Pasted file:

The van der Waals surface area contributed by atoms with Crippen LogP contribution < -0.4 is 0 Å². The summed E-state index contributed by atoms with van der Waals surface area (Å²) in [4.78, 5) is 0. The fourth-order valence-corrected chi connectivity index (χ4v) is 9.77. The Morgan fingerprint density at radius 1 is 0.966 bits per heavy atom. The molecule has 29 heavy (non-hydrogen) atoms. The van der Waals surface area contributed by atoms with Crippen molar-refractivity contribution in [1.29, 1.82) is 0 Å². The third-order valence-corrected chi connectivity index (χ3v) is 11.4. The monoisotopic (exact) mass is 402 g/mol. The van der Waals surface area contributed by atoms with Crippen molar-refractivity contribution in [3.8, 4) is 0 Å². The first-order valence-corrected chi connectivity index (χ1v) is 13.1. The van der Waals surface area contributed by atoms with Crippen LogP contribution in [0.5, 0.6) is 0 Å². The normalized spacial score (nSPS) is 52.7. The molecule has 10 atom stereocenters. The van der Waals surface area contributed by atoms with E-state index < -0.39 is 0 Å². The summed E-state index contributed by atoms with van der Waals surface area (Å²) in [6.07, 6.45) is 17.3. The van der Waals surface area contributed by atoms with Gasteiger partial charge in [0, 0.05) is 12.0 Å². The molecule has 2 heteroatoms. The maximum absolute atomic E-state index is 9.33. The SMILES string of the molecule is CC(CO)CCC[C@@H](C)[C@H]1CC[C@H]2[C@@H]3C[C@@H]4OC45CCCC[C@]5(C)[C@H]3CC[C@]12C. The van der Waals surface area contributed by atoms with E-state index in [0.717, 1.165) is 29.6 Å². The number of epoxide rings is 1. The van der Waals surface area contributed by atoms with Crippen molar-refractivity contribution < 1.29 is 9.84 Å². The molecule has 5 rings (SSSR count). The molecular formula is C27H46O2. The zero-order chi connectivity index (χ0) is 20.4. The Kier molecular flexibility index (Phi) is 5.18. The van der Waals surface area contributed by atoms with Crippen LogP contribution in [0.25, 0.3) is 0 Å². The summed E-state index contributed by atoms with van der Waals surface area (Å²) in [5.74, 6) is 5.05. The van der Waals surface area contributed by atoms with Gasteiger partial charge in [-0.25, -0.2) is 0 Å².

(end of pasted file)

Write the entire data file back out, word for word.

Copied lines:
The van der Waals surface area contributed by atoms with Crippen LogP contribution < -0.4 is 0 Å². The summed E-state index contributed by atoms with van der Waals surface area (Å²) in [4.78, 5) is 0. The fourth-order valence-corrected chi connectivity index (χ4v) is 9.77. The Morgan fingerprint density at radius 1 is 0.966 bits per heavy atom. The molecule has 29 heavy (non-hydrogen) atoms. The van der Waals surface area contributed by atoms with Crippen molar-refractivity contribution in [1.29, 1.82) is 0 Å². The third-order valence-corrected chi connectivity index (χ3v) is 11.4. The monoisotopic (exact) mass is 402 g/mol. The van der Waals surface area contributed by atoms with Crippen molar-refractivity contribution in [3.8, 4) is 0 Å². The first-order valence-corrected chi connectivity index (χ1v) is 13.1. The van der Waals surface area contributed by atoms with Crippen LogP contribution in [0.5, 0.6) is 0 Å². The normalized spacial score (nSPS) is 52.7. The molecule has 10 atom stereocenters. The van der Waals surface area contributed by atoms with E-state index < -0.39 is 0 Å². The summed E-state index contributed by atoms with van der Waals surface area (Å²) in [6.07, 6.45) is 17.3. The van der Waals surface area contributed by atoms with Gasteiger partial charge in [0, 0.05) is 12.0 Å². The molecule has 2 heteroatoms. The maximum absolute atomic E-state index is 9.33. The SMILES string of the molecule is CC(CO)CCC[C@@H](C)[C@H]1CC[C@H]2[C@@H]3C[C@@H]4OC45CCCC[C@]5(C)[C@H]3CC[C@]12C. The van der Waals surface area contributed by atoms with E-state index in [0.717, 1.165) is 29.6 Å². The number of epoxide rings is 1. The van der Waals surface area contributed by atoms with Crippen molar-refractivity contribution < 1.29 is 9.84 Å². The molecule has 5 rings (SSSR count). The molecular formula is C27H46O2. The zero-order chi connectivity index (χ0) is 20.4. The Kier molecular flexibility index (Phi) is 5.18. The van der Waals surface area contributed by atoms with Crippen LogP contribution in [0.25, 0.3) is 0 Å². The summed E-state index contributed by atoms with van der Waals surface area (Å²) in [5.74, 6) is 5.05. The van der Waals surface area contributed by atoms with Gasteiger partial charge in [-0.25, -0.2) is 0 Å².